The Micro‘be’ project investigates the practical and cultural biosynthesis of microbiology – to explore forms of futuristic dress-making and textile technologies.
In contrast to the first project Fibre Reactive fashioned from the mycelium and fruiting bodies of the fungus, (Pycnoporus cockiness), Microbe fermented wear will be produced by biological fermentation. Hence this Micro’be’ textile differs in discourse conceptually/visually and biologically as it utilises bacterial waste rather than living fungal cells.
The project Microbe by Donna Franklina & Gary Cass aims to develop innovative research into the production of unique fermented garments grown from a novel method of using bacteria that creates cellulose from wine. Instead of lifeless weaving machines producing the textile, living microbes will ferment a garment. It smells like red wine and feels like sludge when wet, but the cotton-like cellulose dress fits snugly as a second skin. The material is very delicate, comprising micro-fibrils of cellulose.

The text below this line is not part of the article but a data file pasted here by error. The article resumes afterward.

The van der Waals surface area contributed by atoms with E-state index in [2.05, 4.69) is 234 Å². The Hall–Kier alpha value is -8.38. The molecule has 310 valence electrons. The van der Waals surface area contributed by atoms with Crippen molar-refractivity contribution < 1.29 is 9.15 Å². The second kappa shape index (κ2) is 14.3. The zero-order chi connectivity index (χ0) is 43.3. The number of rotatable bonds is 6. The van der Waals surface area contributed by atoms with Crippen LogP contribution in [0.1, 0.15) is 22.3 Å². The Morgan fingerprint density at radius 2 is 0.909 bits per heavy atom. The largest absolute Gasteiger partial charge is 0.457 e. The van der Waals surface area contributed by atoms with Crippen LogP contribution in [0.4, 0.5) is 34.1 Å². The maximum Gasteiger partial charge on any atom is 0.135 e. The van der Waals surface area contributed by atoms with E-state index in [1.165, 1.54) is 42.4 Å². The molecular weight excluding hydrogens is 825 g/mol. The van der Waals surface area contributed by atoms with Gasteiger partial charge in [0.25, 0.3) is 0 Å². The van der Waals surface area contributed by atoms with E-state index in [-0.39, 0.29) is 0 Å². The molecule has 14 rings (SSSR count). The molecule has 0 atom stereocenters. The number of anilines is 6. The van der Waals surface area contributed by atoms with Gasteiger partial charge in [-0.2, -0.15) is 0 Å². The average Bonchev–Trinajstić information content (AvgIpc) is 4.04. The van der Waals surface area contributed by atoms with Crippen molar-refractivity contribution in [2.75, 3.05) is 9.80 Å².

This consists of a colony of bacteria (Acetobacter) that ferment wine into vinegar. This activity’s by-product is the synthesis of large quantity micro fibrils of cellulose (synonymous to plant based cotton).